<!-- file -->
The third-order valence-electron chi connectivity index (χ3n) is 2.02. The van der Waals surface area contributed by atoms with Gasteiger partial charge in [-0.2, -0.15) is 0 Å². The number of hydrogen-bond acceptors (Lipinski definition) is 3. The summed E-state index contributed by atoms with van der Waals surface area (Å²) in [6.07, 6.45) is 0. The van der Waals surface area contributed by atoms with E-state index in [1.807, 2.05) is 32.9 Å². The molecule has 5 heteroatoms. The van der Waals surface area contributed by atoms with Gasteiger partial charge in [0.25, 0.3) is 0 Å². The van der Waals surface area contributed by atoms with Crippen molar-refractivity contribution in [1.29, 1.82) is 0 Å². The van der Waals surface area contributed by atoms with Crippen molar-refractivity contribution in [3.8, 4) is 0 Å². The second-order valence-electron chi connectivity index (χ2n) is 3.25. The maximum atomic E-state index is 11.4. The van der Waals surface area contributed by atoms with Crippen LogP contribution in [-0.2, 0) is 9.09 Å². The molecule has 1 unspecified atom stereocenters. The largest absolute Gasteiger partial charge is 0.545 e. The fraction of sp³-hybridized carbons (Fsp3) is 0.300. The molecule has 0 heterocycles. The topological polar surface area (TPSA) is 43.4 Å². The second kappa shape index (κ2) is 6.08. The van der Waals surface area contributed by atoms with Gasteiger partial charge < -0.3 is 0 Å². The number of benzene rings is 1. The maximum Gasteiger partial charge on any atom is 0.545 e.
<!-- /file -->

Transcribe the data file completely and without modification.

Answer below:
The third-order valence-electron chi connectivity index (χ3n) is 2.02. The van der Waals surface area contributed by atoms with Gasteiger partial charge in [-0.2, -0.15) is 0 Å². The number of hydrogen-bond acceptors (Lipinski definition) is 3. The summed E-state index contributed by atoms with van der Waals surface area (Å²) in [6.07, 6.45) is 0. The van der Waals surface area contributed by atoms with E-state index in [1.807, 2.05) is 32.9 Å². The molecule has 5 heteroatoms. The van der Waals surface area contributed by atoms with Gasteiger partial charge in [0.25, 0.3) is 0 Å². The van der Waals surface area contributed by atoms with Crippen molar-refractivity contribution in [1.29, 1.82) is 0 Å². The van der Waals surface area contributed by atoms with Crippen molar-refractivity contribution in [3.8, 4) is 0 Å². The second-order valence-electron chi connectivity index (χ2n) is 3.25. The maximum atomic E-state index is 11.4. The van der Waals surface area contributed by atoms with Crippen LogP contribution in [-0.2, 0) is 9.09 Å². The molecule has 1 unspecified atom stereocenters. The largest absolute Gasteiger partial charge is 0.545 e. The fraction of sp³-hybridized carbons (Fsp3) is 0.300. The molecule has 0 heterocycles. The topological polar surface area (TPSA) is 43.4 Å². The second kappa shape index (κ2) is 6.08. The van der Waals surface area contributed by atoms with Gasteiger partial charge < -0.3 is 0 Å². The number of benzene rings is 1. The maximum Gasteiger partial charge on any atom is 0.545 e.